B.C. education plan could hurt arts

Post-secondary funding may be redirected to “high-demand areas”

University of British Columbia students walked through campus on Oct. 2013. (Darryl Dyck/CP)

University of British Columbia students walked through campus in October, 2013. (Darryl Dyck/CP)

British Columbia announced on Tuesday that it will “re-engineer education and training” to be more focused on job readiness. That won praise from Aboriginal training groups, the BC Chambers of Commerce and the energy giant Chevron Canada, but it also raised questions about what the plan means for those who study subjects like history and English, which are harder to link to in-demand careers.

The province says its plan will respond to changing labour market needs, “including those of the liquefied natural gas (LNG) sector.” LNG is an industry the Liberals promised, during the last election, to develop. They say the province’s energy sector will support up to a million jobs by 2022.

The blueprint outlines a renewed focus on hands-on skills training in high schools, more apprenticeships and a commitment to use data from employers and unions to tailor post-secondary education to “in-demand jobs.” B.C. will tie 25 per cent of post-secondary operating funding to programs teaching those skills by 2017-18. “Funding may be redirected if institutions are unable to provide seats in high-demand areas.”

Janni Aragon, a political science teaching professor at the University of Victoria, calls the plan a “knee-jerk devaluing of humanities and social sciences education.”

“There’s a push for trades and science, technology, engineering and math,” she says, “but our departments of political science and women studies… teach skills like the ability to think clearly, work with people and write.”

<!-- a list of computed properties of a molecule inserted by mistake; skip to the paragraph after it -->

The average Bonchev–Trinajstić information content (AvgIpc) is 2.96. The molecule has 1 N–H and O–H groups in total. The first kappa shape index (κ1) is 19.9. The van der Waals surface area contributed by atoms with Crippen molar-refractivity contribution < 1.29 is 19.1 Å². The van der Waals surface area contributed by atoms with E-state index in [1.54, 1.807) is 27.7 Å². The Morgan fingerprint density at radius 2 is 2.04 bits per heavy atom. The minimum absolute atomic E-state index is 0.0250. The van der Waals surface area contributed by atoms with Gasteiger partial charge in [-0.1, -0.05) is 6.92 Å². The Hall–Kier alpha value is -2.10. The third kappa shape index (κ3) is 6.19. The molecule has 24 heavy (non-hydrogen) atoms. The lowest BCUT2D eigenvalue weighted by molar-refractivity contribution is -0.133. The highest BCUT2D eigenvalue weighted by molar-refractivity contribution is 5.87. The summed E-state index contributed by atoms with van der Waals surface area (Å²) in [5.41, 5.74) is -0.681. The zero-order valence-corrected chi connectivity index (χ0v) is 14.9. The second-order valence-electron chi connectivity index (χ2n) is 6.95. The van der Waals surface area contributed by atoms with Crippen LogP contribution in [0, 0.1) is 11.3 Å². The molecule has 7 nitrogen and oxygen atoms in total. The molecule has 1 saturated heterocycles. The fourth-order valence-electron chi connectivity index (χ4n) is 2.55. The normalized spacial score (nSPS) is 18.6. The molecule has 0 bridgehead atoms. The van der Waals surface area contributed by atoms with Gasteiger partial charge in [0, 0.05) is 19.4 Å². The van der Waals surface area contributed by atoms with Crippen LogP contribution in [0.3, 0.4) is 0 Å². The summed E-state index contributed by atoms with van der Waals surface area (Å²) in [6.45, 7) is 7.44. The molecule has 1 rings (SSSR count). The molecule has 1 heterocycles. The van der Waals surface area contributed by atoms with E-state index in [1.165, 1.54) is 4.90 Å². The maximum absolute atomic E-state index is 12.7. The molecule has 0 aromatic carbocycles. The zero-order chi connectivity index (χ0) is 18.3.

Arts programs are helping students become job ready through co-op programs, career development and by giving them time to explore their interests and abilities, she adds. “I tell my students they need to own their education. When they leave campus, they shouldn’t have a one-page résumé.”

“How novel of a concept that we’re actually trying to graduate taxpayers,” Advanced Education minister Amrik Virk told a CBC Radio host when asked what the plan might mean for “historians and choreographers,” whose jobs may not be “in demand.”

While the plan was endorsed by the president of BCIT, a polytechnic, it prompted a cautious press release from the association of BC’s Research Universities, which comprises the University of British Columbia, the University of Victoria, the University of Northern British Columbia and Simon Fraser University.

“BC’s universities share the Province’s goal to give our young people the skills they need to succeed through a range of options, including university, colleges, trades and technical programs,” said Stephen Toope, outgoing UBC president, according to the BCRU release. “We look forward to continuing our work with government and employers to help young people put their university degrees to work.” He also pointed out that universities are graduating more students in engineering, science and health.

The competition for seats in B.C.’s research universities has become tougher in recent years. According to data collected by the 2014 Maclean’s University Rankings, the proportion of first-years in 2012 who had graduated high school with averages above 90 per cent was 54 per cent at UBC, 34 per cent at UNBC and 40 per cent at SFU.




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